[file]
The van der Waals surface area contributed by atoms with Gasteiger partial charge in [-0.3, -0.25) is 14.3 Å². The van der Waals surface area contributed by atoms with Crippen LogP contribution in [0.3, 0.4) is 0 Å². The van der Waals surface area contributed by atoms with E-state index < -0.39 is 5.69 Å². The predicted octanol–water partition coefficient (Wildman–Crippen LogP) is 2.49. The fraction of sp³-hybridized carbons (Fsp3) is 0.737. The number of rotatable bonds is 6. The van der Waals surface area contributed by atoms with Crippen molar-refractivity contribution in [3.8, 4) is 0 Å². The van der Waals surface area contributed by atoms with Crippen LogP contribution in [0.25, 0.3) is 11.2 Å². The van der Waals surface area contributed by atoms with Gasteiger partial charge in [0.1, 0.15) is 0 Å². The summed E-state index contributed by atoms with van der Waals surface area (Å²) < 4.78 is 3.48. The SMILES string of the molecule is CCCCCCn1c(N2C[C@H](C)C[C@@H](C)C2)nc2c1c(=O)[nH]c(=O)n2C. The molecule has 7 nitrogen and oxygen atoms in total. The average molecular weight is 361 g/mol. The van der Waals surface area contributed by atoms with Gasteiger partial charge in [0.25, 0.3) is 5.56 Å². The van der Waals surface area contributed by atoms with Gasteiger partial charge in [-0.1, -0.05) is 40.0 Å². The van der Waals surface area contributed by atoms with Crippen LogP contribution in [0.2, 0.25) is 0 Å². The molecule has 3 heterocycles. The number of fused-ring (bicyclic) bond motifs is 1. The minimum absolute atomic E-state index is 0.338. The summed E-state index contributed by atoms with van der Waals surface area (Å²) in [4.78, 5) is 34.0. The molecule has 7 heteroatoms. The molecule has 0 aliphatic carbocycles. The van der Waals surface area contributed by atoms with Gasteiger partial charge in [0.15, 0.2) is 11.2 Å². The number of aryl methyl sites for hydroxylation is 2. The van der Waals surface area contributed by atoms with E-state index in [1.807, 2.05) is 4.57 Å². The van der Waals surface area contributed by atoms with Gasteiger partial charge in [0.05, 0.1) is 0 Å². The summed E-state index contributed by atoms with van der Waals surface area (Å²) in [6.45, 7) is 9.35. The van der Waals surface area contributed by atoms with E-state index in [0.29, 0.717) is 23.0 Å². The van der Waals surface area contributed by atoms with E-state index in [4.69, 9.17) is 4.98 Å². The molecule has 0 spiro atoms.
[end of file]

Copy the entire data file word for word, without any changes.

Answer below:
The van der Waals surface area contributed by atoms with Gasteiger partial charge in [-0.3, -0.25) is 14.3 Å². The van der Waals surface area contributed by atoms with Crippen LogP contribution in [0.3, 0.4) is 0 Å². The van der Waals surface area contributed by atoms with E-state index < -0.39 is 5.69 Å². The predicted octanol–water partition coefficient (Wildman–Crippen LogP) is 2.49. The fraction of sp³-hybridized carbons (Fsp3) is 0.737. The number of rotatable bonds is 6. The van der Waals surface area contributed by atoms with Crippen molar-refractivity contribution in [3.8, 4) is 0 Å². The van der Waals surface area contributed by atoms with Crippen LogP contribution in [0.25, 0.3) is 11.2 Å². The van der Waals surface area contributed by atoms with Gasteiger partial charge in [0.1, 0.15) is 0 Å². The summed E-state index contributed by atoms with van der Waals surface area (Å²) < 4.78 is 3.48. The SMILES string of the molecule is CCCCCCn1c(N2C[C@H](C)C[C@@H](C)C2)nc2c1c(=O)[nH]c(=O)n2C. The molecule has 7 nitrogen and oxygen atoms in total. The average molecular weight is 361 g/mol. The van der Waals surface area contributed by atoms with Gasteiger partial charge in [0.25, 0.3) is 5.56 Å². The van der Waals surface area contributed by atoms with Gasteiger partial charge in [-0.1, -0.05) is 40.0 Å². The van der Waals surface area contributed by atoms with Crippen LogP contribution in [0.2, 0.25) is 0 Å². The molecule has 3 heterocycles. The number of fused-ring (bicyclic) bond motifs is 1. The minimum absolute atomic E-state index is 0.338. The summed E-state index contributed by atoms with van der Waals surface area (Å²) in [4.78, 5) is 34.0. The molecule has 7 heteroatoms. The molecule has 0 aliphatic carbocycles. The van der Waals surface area contributed by atoms with Gasteiger partial charge in [0.15, 0.2) is 11.2 Å². The number of aryl methyl sites for hydroxylation is 2. The van der Waals surface area contributed by atoms with E-state index in [1.807, 2.05) is 4.57 Å². The van der Waals surface area contributed by atoms with Gasteiger partial charge in [0.05, 0.1) is 0 Å². The summed E-state index contributed by atoms with van der Waals surface area (Å²) in [6.45, 7) is 9.35. The van der Waals surface area contributed by atoms with E-state index in [0.29, 0.717) is 23.0 Å². The van der Waals surface area contributed by atoms with E-state index in [4.69, 9.17) is 4.98 Å². The molecule has 0 spiro atoms.